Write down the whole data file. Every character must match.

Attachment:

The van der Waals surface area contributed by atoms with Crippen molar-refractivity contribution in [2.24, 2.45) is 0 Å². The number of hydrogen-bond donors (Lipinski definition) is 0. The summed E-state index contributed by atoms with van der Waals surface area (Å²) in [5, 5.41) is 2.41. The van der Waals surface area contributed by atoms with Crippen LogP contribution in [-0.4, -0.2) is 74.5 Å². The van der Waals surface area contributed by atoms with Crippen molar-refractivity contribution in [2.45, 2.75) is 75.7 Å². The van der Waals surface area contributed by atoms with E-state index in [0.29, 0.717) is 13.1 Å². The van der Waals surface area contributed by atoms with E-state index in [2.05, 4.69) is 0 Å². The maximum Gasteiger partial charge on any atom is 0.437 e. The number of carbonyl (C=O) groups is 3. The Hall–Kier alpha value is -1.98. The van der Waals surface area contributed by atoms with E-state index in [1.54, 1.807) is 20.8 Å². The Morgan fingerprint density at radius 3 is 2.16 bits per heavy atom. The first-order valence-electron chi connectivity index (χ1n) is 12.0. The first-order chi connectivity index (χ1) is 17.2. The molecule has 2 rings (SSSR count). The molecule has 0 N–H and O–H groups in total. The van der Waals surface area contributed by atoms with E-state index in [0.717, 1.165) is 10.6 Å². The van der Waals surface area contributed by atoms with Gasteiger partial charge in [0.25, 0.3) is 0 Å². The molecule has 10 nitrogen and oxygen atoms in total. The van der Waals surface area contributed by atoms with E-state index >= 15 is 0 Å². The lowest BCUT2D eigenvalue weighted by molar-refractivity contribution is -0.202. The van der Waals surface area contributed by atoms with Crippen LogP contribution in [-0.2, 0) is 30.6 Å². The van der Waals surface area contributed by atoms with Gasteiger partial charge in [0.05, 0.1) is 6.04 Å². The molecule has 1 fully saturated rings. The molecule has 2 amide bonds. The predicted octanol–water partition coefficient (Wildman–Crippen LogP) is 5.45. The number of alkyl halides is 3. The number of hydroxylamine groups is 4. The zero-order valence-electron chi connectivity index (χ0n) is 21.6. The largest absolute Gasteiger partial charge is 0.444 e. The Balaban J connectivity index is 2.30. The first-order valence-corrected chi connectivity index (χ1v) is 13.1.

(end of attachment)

The van der Waals surface area contributed by atoms with Crippen molar-refractivity contribution in [2.24, 2.45) is 0 Å². The number of hydrogen-bond donors (Lipinski definition) is 0. The summed E-state index contributed by atoms with van der Waals surface area (Å²) in [5, 5.41) is 2.41. The van der Waals surface area contributed by atoms with Crippen LogP contribution in [-0.4, -0.2) is 74.5 Å². The van der Waals surface area contributed by atoms with Crippen molar-refractivity contribution in [2.45, 2.75) is 75.7 Å². The van der Waals surface area contributed by atoms with E-state index in [0.29, 0.717) is 13.1 Å². The van der Waals surface area contributed by atoms with E-state index in [2.05, 4.69) is 0 Å². The maximum Gasteiger partial charge on any atom is 0.437 e. The number of carbonyl (C=O) groups is 3. The Hall–Kier alpha value is -1.98. The van der Waals surface area contributed by atoms with E-state index in [1.54, 1.807) is 20.8 Å². The Morgan fingerprint density at radius 3 is 2.16 bits per heavy atom. The first-order valence-electron chi connectivity index (χ1n) is 12.0. The first-order chi connectivity index (χ1) is 17.2. The molecule has 2 rings (SSSR count). The molecule has 0 N–H and O–H groups in total. The van der Waals surface area contributed by atoms with E-state index in [0.717, 1.165) is 10.6 Å². The van der Waals surface area contributed by atoms with Gasteiger partial charge in [0.25, 0.3) is 0 Å². The molecule has 10 nitrogen and oxygen atoms in total. The van der Waals surface area contributed by atoms with E-state index >= 15 is 0 Å². The lowest BCUT2D eigenvalue weighted by molar-refractivity contribution is -0.202. The van der Waals surface area contributed by atoms with Crippen LogP contribution in [-0.2, 0) is 30.6 Å². The van der Waals surface area contributed by atoms with Gasteiger partial charge in [0.05, 0.1) is 6.04 Å². The molecule has 1 fully saturated rings. The molecule has 2 amide bonds. The predicted octanol–water partition coefficient (Wildman–Crippen LogP) is 5.45. The number of alkyl halides is 3. The number of hydroxylamine groups is 4. The zero-order valence-electron chi connectivity index (χ0n) is 21.6. The largest absolute Gasteiger partial charge is 0.444 e. The Balaban J connectivity index is 2.30. The first-order valence-corrected chi connectivity index (χ1v) is 13.1.